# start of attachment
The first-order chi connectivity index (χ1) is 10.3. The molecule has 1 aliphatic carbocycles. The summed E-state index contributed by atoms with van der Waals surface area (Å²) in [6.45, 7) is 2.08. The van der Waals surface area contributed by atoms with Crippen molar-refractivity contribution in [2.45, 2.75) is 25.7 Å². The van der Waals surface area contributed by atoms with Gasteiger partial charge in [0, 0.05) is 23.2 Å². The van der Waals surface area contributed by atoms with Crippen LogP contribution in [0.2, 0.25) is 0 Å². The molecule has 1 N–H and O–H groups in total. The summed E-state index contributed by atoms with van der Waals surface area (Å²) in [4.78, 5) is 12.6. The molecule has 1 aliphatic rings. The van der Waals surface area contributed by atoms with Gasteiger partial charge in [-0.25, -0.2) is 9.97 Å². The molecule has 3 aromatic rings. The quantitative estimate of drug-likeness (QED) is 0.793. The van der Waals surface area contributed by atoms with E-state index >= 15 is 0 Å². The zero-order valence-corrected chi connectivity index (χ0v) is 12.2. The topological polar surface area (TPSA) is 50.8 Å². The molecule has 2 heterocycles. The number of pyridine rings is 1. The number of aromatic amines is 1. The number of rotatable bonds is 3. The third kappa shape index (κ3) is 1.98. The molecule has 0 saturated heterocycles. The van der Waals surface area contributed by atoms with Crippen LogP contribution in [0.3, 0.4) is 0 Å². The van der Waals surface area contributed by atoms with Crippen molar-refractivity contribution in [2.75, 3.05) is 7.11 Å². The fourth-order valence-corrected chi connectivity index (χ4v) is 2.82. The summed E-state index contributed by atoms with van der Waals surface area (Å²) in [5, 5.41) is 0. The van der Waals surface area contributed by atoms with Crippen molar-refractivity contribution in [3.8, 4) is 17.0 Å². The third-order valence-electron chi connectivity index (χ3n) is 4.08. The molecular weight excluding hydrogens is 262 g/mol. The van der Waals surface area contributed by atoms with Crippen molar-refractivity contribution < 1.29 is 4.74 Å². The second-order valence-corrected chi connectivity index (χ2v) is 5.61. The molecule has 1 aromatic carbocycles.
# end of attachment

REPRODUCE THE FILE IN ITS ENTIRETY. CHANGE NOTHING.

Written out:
The first-order chi connectivity index (χ1) is 10.3. The molecule has 1 aliphatic carbocycles. The summed E-state index contributed by atoms with van der Waals surface area (Å²) in [6.45, 7) is 2.08. The van der Waals surface area contributed by atoms with Crippen molar-refractivity contribution in [2.45, 2.75) is 25.7 Å². The van der Waals surface area contributed by atoms with Gasteiger partial charge in [0, 0.05) is 23.2 Å². The van der Waals surface area contributed by atoms with Crippen LogP contribution in [0.2, 0.25) is 0 Å². The molecule has 1 N–H and O–H groups in total. The summed E-state index contributed by atoms with van der Waals surface area (Å²) in [4.78, 5) is 12.6. The molecule has 1 aliphatic rings. The van der Waals surface area contributed by atoms with Gasteiger partial charge in [-0.25, -0.2) is 9.97 Å². The molecule has 3 aromatic rings. The quantitative estimate of drug-likeness (QED) is 0.793. The van der Waals surface area contributed by atoms with E-state index >= 15 is 0 Å². The zero-order valence-corrected chi connectivity index (χ0v) is 12.2. The topological polar surface area (TPSA) is 50.8 Å². The molecule has 2 heterocycles. The number of pyridine rings is 1. The number of aromatic amines is 1. The number of rotatable bonds is 3. The third kappa shape index (κ3) is 1.98. The molecule has 0 saturated heterocycles. The van der Waals surface area contributed by atoms with Crippen LogP contribution in [0.3, 0.4) is 0 Å². The van der Waals surface area contributed by atoms with Crippen molar-refractivity contribution in [2.75, 3.05) is 7.11 Å². The fourth-order valence-corrected chi connectivity index (χ4v) is 2.82. The summed E-state index contributed by atoms with van der Waals surface area (Å²) in [5, 5.41) is 0. The van der Waals surface area contributed by atoms with Crippen molar-refractivity contribution in [3.8, 4) is 17.0 Å². The third-order valence-electron chi connectivity index (χ3n) is 4.08. The molecular weight excluding hydrogens is 262 g/mol. The van der Waals surface area contributed by atoms with Crippen molar-refractivity contribution < 1.29 is 4.74 Å². The second-order valence-corrected chi connectivity index (χ2v) is 5.61. The molecule has 1 aromatic carbocycles.